"Things are never going to be the way they used to be."

I was in Seattle last week for a two-day business trip. There were so many hours of mind-numbing corporate presentations with gold star MBA shibboleth words like "leverage", "cloud", "synergy", and "vision", I was surprised I didn't wake up aboard the Freewinds. At least the food was great, and all expenses were paid - sometimes impressively so. Right around hour three of endless drinks and dumplings at Din Tai Fung, one of our managers sidled up to our table and sheepishly told us we were nowhere near the minimum required expenditure for the group dinner. After that, the cocktails started coming in on trays, six at a time.

But that isn't the point. What actually stuck with me the most from that first night was later, when I was trying to fall asleep to the free HBO in the hotel room. American Reunion was on. Yes, as in American Pie. Utterly forgettable slapstick shock comedy, but there was a single line in the otherwise trying-to-hard screenplay that stood out. Towards the end of the movie, the old cast (now older) is standing around their former high school dance floor. One of the guys has just been arrested for stealing a motorcycle, thanks to the kee-razy hijinks of one Steve Stifler, the horny, grating bro character (played by, erm, Seann William Scott, which is part of the reason I was watching in the first place).

Stifler is jubilant, hi-fiving all around, unable to grasp the fact that this time (the movie is set ten years following its predecessor), their antics actually had real-world, adult repercussions; this time, it wasn't "cool", it was a felony.

"This isn't high school anymore, Stifler," Jason Biggs' character pleads.  > "Why not? We had a ton of fun in high school!"> "You are so trapped in the past, Stifler. When are you going to realize that things are never going to be the way they used to be?"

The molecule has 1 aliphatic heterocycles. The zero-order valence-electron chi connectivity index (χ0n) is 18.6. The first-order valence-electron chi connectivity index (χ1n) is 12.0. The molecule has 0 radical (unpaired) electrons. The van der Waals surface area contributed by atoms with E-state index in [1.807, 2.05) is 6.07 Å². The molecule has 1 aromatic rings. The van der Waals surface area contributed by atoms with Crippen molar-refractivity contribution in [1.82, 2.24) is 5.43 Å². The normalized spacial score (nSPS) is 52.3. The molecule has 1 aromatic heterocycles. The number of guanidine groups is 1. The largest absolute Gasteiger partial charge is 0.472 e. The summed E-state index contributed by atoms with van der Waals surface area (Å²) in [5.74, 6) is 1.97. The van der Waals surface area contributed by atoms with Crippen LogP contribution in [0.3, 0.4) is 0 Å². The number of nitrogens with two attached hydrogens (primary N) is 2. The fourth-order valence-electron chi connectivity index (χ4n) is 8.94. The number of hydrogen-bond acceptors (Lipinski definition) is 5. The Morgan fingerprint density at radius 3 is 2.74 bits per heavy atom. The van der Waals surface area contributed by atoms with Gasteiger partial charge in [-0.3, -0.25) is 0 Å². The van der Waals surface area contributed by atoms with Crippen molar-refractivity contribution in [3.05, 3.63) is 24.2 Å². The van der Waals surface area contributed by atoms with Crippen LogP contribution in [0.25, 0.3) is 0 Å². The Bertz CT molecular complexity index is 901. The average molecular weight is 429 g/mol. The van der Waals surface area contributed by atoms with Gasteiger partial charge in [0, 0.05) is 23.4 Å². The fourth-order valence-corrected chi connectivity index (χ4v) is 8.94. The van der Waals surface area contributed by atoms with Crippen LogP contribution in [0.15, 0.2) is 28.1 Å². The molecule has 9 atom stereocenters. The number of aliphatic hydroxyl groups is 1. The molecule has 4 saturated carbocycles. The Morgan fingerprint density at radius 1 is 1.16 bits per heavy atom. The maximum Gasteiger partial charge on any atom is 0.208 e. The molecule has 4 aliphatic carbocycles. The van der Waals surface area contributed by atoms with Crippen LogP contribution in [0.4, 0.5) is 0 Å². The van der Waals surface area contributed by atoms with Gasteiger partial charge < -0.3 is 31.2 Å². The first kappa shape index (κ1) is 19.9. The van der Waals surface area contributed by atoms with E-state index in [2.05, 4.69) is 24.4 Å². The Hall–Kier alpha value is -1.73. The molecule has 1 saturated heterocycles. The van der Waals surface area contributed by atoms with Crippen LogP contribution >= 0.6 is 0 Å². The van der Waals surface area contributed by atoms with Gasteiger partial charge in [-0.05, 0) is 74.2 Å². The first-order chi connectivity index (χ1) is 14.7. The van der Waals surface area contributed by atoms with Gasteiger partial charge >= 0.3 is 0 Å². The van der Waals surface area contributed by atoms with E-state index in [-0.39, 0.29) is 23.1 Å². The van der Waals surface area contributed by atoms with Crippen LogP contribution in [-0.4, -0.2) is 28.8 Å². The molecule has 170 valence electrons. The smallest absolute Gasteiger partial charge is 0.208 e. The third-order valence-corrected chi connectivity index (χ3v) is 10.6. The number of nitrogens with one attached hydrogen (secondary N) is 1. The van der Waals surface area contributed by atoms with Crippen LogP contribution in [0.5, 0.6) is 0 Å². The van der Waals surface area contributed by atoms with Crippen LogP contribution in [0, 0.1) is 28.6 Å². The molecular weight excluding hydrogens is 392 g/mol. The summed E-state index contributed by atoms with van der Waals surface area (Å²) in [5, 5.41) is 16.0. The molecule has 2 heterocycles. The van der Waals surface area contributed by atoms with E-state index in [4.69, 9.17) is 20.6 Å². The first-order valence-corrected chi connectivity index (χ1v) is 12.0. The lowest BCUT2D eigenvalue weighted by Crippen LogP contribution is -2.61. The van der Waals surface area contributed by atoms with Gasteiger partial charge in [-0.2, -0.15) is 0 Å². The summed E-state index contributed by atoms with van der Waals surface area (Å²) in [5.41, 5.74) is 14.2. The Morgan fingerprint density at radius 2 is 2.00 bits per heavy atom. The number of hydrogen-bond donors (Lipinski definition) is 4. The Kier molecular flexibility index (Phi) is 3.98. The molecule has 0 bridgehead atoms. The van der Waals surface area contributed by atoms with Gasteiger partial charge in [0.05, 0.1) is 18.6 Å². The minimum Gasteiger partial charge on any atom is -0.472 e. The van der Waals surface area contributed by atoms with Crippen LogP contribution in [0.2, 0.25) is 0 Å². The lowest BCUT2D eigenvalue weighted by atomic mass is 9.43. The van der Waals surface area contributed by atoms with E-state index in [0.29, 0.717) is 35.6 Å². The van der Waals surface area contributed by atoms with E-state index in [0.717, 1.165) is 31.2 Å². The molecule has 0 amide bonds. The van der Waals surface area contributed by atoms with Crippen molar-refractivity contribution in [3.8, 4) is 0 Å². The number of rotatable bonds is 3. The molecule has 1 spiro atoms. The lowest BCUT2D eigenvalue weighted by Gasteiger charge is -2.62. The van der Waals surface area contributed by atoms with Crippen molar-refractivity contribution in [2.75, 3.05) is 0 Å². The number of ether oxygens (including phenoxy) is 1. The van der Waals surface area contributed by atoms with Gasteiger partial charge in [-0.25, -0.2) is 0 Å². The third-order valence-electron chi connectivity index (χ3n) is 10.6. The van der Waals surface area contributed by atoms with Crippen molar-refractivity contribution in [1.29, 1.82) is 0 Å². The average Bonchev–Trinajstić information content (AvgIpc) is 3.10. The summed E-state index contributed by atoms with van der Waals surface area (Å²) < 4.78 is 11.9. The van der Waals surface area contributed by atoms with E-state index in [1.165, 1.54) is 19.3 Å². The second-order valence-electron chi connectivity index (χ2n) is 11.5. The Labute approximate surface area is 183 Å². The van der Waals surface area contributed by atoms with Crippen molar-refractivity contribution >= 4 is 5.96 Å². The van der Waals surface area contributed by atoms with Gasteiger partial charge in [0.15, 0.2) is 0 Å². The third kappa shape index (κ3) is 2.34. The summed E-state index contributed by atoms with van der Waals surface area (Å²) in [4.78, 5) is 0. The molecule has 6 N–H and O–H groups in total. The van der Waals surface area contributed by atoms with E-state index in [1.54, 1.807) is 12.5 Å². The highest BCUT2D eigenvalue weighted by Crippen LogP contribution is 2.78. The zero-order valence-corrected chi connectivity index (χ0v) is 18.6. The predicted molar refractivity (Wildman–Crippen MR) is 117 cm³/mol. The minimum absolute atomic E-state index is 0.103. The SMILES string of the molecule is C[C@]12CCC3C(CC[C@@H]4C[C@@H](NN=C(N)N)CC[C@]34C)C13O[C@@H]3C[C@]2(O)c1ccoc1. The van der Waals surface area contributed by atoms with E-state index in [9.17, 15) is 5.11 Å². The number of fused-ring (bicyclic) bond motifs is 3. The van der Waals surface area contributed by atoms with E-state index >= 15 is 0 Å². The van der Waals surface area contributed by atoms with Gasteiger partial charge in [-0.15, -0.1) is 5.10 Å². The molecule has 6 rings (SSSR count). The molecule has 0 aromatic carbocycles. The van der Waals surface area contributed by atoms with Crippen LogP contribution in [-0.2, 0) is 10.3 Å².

I suppose this line could also be applied to the "American Pie" series itself and its otherwise-easily-discarded seventh sequel, but for some reason, it really resonated with me, in a poetic sort of way. I, more often than I would like to admit, commit the basic sin of living in the past. I dwell and daydream about past events and experiences, sometimes partially or completely neglecting to be Present. That quote rather eloquently crystalizes the simple truth that the past is gone forever, and the future will not ever repeat the past. This current, quantum porthole of consciousness is the only view we have of the people and scenery that whiz by as we travel on the non-stop train of time.

Getting more enjoyment out of everyday experiences first starts by being present, which requires loosening our grip on the past. When I find myself drifting, whether it's during a social gathering, a soporific corporate powerpoint, or a day at a theme park with a loved one, I try to check my presence every so often. I try to ask myself: Am I daydreaming about past experiences, worrying about future events, or absentmindedly checking my phone to pass the time? Am I truly present in the current experience?